"With all its sham, drudgery, & broken dreams, it is still a beautiful world."
Pathologies such as "clinical depression" or deep-seated anxiety for example, aside; for in order to attain liberty from these states, it may take complex intervention; todays segment of the Desiderata would seem to contain elements, of how one chooses, to see the world.
Is the glass half full or half empty. (or, at least you have some water to drink!)
Without a doubt, if you dwell on the dark and negative, there are no shortage of such, occurring in our world - placing your attention there, if it doesn't attract those situations to you, at least will skew your perspective accordingly.
By all means process and grieve the disappointments, the losses, the broken dreams. It doesn't mean you can't create new dreams. Beware of the shams, but don't abandon trust and push away those with honourable intention and good hearts. More importantly, don't renounce your own good heart!
That which has gotten old and stale, where possible, refresh the routine. For those repetitive tasks in your life, that must be done a certain way - recognize the importance of each, in your personal foundation. In an ever changing world - perhaps these routines can serve as an anchor.
Get out in nature as often and for as long, as you can allow the time. Time in the forests, at the seaside, along the river or around the lake - will offer you something you cannot attain, listening to media talking heads, paint the world bleakly and at the brink.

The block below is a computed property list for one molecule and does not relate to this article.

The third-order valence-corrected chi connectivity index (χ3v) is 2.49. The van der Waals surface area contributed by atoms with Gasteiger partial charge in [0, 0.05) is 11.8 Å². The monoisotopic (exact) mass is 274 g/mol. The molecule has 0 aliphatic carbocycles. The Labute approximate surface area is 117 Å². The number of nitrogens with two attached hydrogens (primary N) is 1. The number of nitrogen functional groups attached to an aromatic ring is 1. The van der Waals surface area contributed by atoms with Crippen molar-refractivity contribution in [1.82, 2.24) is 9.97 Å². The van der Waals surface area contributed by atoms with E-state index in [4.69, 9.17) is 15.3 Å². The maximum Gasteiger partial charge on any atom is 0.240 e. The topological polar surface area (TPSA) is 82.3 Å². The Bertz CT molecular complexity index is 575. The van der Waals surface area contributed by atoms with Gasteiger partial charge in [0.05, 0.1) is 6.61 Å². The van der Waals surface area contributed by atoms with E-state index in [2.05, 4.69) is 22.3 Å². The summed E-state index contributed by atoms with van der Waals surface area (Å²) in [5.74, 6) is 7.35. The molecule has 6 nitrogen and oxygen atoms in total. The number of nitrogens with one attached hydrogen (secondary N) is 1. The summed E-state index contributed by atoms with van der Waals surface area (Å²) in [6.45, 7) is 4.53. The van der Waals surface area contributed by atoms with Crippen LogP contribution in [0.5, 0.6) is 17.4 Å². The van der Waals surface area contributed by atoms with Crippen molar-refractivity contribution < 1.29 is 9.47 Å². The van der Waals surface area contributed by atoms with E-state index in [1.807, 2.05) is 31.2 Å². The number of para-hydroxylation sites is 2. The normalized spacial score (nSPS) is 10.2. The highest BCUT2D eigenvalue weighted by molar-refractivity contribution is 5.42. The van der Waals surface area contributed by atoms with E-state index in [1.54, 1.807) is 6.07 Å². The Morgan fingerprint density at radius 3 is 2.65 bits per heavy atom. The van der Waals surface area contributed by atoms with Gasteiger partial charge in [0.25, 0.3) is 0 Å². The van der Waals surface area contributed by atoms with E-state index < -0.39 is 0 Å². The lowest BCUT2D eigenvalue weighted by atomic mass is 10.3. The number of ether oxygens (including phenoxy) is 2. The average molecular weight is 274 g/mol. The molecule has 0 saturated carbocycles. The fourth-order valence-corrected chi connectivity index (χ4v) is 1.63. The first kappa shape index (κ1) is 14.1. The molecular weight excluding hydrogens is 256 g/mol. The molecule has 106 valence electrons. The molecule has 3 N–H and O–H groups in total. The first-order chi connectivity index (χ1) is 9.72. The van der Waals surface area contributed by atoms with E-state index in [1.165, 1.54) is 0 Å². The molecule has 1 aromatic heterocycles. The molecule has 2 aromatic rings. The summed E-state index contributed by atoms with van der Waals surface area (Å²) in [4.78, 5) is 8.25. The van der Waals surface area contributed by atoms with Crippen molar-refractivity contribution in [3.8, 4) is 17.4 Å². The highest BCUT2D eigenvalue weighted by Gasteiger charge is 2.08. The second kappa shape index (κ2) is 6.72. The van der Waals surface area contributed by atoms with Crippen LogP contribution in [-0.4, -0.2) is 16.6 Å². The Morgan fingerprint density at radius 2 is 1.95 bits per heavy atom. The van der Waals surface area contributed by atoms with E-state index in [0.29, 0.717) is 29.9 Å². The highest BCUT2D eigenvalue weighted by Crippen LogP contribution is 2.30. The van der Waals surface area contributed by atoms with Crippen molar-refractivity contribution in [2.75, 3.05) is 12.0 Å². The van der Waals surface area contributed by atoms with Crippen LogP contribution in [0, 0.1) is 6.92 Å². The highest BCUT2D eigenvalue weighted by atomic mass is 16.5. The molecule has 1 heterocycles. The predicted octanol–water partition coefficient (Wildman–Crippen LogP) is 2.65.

One's heart and soul need revitalization - in order to face the demands of life. Time spent soaking up the beauty of our world, is not ignoring what is going on - it is a self-loving response.
We all need each other - showing up (in the face of world events) bringing our best game forward. I don't know about you, but I can't muster the ongoing enthusiasm - if I constantly dwell on the dark. I have done reams of "shadow work" - I will do further when & where it is necessary. But I don't live there.
An apt metaphor is suggested in the "23rd Psalm;"
The 3rd line reads:
"Yea, though I walk through the valley of the shadow of death, I will fear no evil......."
I believe the most powerful word here is "through" (walk through.....) - not set up camp, not build a cabin and commence with homesteading.... walk through! To me that is not imposing a time expectation, which then allows for anyone's individual process to occur in it's own divine time.....
But it does imply (suggest) walking through - which to me, reminds me, not to stay stuck and gives me hope that I am walking toward resolution.